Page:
Hunting the North Platte River – Successful Conservation

Hunting the North Platte River – Successful Conservation

unnamedA couple of weeks ago I was able to partake in a waterfowl hunting trip to Nebraska with Billy McOwen of Mossy Oak Properties NC Land and Farms and Johnny Seamster of Mossy Oak Properties of Virginia. By 11:30 the first morning we had our limit of geese. We hunted over the North Platte River the first two days and in a picked corn field in close proximity of the Platte’s waters on the third day. Not only is a waterfowl hunt great fun, it’s also a chance to spend some time with guys whose company you genuinely enjoy. Being surrounded by thousands of ducks and watching a smart dog work is a bonus.

Our guide (who is a local guy and great person) said that 30 years ago there were hardly any geese in the area and if you saw a flock of them “you got in your truck and tried to follow them to see where they were going.” He strung that sentence out quickly in between breaths while working a goose call. He never took his eyes off the looming cloud of thousands of migrating geese slowly descending to our decoy spread from high altitudes.

Not many people understand the important role hunters play in conserving the habitat that allows migratory waterfowl to flourish. In fact, Ducks Unlimited has protected almost 5,000 acres of habitat along the North Platte River in Nebraska as well as over a mile of river frontage. The Platte’s waters are the lifeblood of migratory waterfowl and flow through Wyoming, Colorado, and Nebraska. The water depth is low, and very susceptible water shortages. Ducks Unlimited has worked closely with state and federal departments to provide landowners with the option to enroll their property into conservation easements that will protect the habitat and the animals that inhabit the area for years to come.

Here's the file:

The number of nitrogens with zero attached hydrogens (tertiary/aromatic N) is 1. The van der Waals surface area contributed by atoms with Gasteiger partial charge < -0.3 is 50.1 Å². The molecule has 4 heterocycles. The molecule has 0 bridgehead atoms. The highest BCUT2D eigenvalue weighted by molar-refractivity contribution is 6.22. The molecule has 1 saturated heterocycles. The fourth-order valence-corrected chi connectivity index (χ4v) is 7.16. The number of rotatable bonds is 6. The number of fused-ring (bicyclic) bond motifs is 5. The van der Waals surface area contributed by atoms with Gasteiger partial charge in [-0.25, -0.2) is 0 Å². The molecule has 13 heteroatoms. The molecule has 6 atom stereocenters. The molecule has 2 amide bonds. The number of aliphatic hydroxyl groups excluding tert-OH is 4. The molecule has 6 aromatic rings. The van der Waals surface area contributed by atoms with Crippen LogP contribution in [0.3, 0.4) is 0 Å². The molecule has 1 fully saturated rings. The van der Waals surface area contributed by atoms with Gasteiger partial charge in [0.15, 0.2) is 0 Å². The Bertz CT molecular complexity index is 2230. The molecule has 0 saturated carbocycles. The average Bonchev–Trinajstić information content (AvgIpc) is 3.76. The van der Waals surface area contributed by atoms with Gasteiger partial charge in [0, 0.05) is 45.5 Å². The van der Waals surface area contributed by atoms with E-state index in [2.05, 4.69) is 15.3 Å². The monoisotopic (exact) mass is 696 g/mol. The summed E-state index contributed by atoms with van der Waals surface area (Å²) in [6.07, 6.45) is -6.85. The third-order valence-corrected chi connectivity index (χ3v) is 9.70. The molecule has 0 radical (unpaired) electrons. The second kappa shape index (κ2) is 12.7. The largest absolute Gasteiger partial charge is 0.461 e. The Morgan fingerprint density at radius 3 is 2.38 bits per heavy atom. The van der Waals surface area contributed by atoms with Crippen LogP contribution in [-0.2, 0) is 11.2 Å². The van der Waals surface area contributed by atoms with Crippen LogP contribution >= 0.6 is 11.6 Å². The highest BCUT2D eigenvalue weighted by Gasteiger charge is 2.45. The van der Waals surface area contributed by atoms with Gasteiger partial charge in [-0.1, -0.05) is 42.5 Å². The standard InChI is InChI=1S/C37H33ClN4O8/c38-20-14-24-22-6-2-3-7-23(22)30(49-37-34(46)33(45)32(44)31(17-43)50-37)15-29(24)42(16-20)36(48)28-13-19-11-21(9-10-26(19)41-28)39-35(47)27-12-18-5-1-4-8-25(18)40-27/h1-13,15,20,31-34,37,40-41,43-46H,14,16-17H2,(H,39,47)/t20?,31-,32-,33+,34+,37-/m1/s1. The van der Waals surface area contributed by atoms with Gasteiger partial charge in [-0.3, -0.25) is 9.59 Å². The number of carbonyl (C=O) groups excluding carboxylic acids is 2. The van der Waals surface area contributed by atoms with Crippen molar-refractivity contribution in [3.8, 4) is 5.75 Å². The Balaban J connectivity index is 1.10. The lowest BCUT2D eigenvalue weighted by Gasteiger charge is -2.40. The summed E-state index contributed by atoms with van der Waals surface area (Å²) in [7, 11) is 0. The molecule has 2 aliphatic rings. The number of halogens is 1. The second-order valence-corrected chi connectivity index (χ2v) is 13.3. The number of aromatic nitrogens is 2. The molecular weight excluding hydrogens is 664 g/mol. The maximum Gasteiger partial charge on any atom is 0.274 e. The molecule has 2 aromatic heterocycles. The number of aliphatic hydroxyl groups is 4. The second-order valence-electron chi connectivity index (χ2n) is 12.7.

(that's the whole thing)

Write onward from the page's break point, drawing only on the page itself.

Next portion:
So what does the everyday hunter do to help conservation efforts? Well more than you may think. By purchasing a hunting license, waterfowl stamp, habitat stamp, even hunting equipment such as guns and bows, money is generated for conservation efforts. Actually, hunters pay close to $800 million a year for conservation programs and add approximately $440 million on conservation efforts.

It has been said that you conserve only what you love, and I wholeheartedly agree with that. If we as hunters don’t do what we can to conserve wildlife and wildlife habitat, then who will?

“As long as there is such a thing as a wild goose, I leave them the meaning of freedom.” – Gene Hill,

Andrew Walters

awalters@mossyoakproperties.com